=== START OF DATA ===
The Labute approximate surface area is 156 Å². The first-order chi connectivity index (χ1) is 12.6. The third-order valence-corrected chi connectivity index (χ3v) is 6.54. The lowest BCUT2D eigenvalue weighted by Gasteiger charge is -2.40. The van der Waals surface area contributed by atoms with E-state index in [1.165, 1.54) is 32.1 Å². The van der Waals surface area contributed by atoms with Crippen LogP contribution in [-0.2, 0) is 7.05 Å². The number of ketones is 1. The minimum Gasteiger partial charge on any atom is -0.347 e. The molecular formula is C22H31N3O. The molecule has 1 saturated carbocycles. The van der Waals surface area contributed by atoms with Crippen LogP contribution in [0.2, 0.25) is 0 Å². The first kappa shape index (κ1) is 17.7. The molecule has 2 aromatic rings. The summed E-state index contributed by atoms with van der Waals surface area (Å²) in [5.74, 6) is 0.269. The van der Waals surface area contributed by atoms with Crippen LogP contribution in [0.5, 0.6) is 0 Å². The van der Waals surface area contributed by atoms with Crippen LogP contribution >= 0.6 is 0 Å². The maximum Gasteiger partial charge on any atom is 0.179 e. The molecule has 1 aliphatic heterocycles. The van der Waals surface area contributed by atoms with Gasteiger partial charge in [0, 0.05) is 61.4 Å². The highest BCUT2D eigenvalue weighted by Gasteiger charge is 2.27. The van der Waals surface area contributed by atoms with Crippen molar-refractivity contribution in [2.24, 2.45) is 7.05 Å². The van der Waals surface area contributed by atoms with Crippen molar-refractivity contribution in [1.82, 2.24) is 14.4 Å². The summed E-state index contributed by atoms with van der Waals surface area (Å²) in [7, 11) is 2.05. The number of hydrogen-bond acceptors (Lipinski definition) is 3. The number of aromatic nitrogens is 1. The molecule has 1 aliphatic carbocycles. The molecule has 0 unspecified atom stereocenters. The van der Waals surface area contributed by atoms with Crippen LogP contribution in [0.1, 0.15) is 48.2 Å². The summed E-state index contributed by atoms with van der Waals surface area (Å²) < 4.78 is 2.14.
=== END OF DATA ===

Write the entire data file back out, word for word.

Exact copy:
The Labute approximate surface area is 156 Å². The first-order chi connectivity index (χ1) is 12.6. The third-order valence-corrected chi connectivity index (χ3v) is 6.54. The lowest BCUT2D eigenvalue weighted by Gasteiger charge is -2.40. The van der Waals surface area contributed by atoms with E-state index in [1.165, 1.54) is 32.1 Å². The van der Waals surface area contributed by atoms with Crippen LogP contribution in [-0.2, 0) is 7.05 Å². The number of ketones is 1. The minimum Gasteiger partial charge on any atom is -0.347 e. The molecular formula is C22H31N3O. The molecule has 1 saturated carbocycles. The van der Waals surface area contributed by atoms with Crippen LogP contribution in [0.2, 0.25) is 0 Å². The first kappa shape index (κ1) is 17.7. The molecule has 2 aromatic rings. The summed E-state index contributed by atoms with van der Waals surface area (Å²) in [5.74, 6) is 0.269. The van der Waals surface area contributed by atoms with Crippen LogP contribution in [0.5, 0.6) is 0 Å². The van der Waals surface area contributed by atoms with Crippen LogP contribution >= 0.6 is 0 Å². The maximum Gasteiger partial charge on any atom is 0.179 e. The molecule has 1 aliphatic heterocycles. The van der Waals surface area contributed by atoms with Gasteiger partial charge in [0, 0.05) is 61.4 Å². The highest BCUT2D eigenvalue weighted by Gasteiger charge is 2.27. The van der Waals surface area contributed by atoms with Crippen molar-refractivity contribution in [2.24, 2.45) is 7.05 Å². The van der Waals surface area contributed by atoms with Crippen molar-refractivity contribution in [1.82, 2.24) is 14.4 Å². The summed E-state index contributed by atoms with van der Waals surface area (Å²) in [7, 11) is 2.05. The number of hydrogen-bond acceptors (Lipinski definition) is 3. The number of aromatic nitrogens is 1. The molecule has 1 aliphatic carbocycles. The molecule has 0 unspecified atom stereocenters. The van der Waals surface area contributed by atoms with Crippen LogP contribution in [0.1, 0.15) is 48.2 Å². The summed E-state index contributed by atoms with van der Waals surface area (Å²) < 4.78 is 2.14.